A recent report indicated that next year’s iPhone 7 could sport an AMOLED screen, but that rumor has already been nixed. According to analyst Ming-Chi Kuo of KGI Securities, Apple is unlikely to adopt the use of AMOLED screens on its iPhones until at least 2019. Instead, the Cupertino company will continue to use LCDs for the time being.
Kuo’s argument is strengthened by the fact that Foxconn is going to build a sixth-generation LTPS TFT-LCD production line in Zhengzhou, China. The plant won’t be able to enter mass production until 2018, but Kuo believes Foxconn is investing in it to secure LCD orders for future iPhones.
Kuo also notes that Minebea, a Japanese supplier of backlight units to Apple, does not expect a share loss due to AMOLED screens. The company believes that demand for LCDs will remain strong for the next three years because of newer ultra-thin LED chips and optical sheets.
The AMOLED speculation was fueled by the fact that Apple uses OLED technology on its Apple Watch, so it seemed like an obvious direction for the iPhone. However, Apple chose an OLED for power consumption since most screens on the Apple Watch have a black background. The advantage of an OLED panel is that only the necessary pixels need to be lit, whereas all the pixels on an LCD panel must be lit regardless of the color. In other words, the black background on an OLED screen isn’t actually lit, thus conserving battery life.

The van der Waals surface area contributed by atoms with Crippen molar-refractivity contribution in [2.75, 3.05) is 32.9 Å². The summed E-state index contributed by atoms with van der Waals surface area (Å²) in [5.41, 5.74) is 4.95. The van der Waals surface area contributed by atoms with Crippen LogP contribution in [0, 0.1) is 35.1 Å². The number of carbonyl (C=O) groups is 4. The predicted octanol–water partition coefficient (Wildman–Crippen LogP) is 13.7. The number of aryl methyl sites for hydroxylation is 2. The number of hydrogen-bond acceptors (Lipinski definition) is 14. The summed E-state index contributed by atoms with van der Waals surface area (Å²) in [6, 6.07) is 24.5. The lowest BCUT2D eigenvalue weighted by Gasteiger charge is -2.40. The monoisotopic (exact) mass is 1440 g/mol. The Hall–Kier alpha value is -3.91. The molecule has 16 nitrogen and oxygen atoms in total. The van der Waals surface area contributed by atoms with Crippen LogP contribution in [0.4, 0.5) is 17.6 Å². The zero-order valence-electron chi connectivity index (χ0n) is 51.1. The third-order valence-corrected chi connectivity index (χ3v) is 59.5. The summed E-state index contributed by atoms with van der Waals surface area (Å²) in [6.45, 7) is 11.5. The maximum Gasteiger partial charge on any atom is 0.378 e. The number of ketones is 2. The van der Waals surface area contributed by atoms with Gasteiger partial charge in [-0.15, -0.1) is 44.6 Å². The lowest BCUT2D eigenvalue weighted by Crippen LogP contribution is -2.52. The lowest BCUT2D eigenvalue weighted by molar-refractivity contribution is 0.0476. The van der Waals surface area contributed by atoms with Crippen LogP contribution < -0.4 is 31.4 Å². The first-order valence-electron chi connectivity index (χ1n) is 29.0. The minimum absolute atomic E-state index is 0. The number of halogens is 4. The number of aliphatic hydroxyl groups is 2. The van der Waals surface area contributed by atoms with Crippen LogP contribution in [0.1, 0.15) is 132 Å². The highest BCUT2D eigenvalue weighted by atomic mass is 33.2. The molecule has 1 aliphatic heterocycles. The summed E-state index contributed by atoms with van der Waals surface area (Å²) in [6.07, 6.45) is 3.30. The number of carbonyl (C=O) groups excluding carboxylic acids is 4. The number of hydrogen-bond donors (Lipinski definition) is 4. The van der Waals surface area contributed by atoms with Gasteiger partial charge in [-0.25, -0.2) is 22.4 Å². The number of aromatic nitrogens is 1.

LCD panels do have some advantages, though. They have a cheaper production cost, better supply flexibility, and they perform better in sunlight. While the Apple Watch might have benefited from an OLED screen, Apple reportedly doesn’t feel the extra cost is justified for the iPhone.
We know it can be tough when you see conflicting reports. It happens all the time, but one thing to keep in mind is that Kuo has a very good track record when it comes to predicting Apple’s moves. He predicted that the iPad Pro would come with a stylus, which became the Apple Pencil. He also revealed that Apple would offer new colors for its Apple Watch.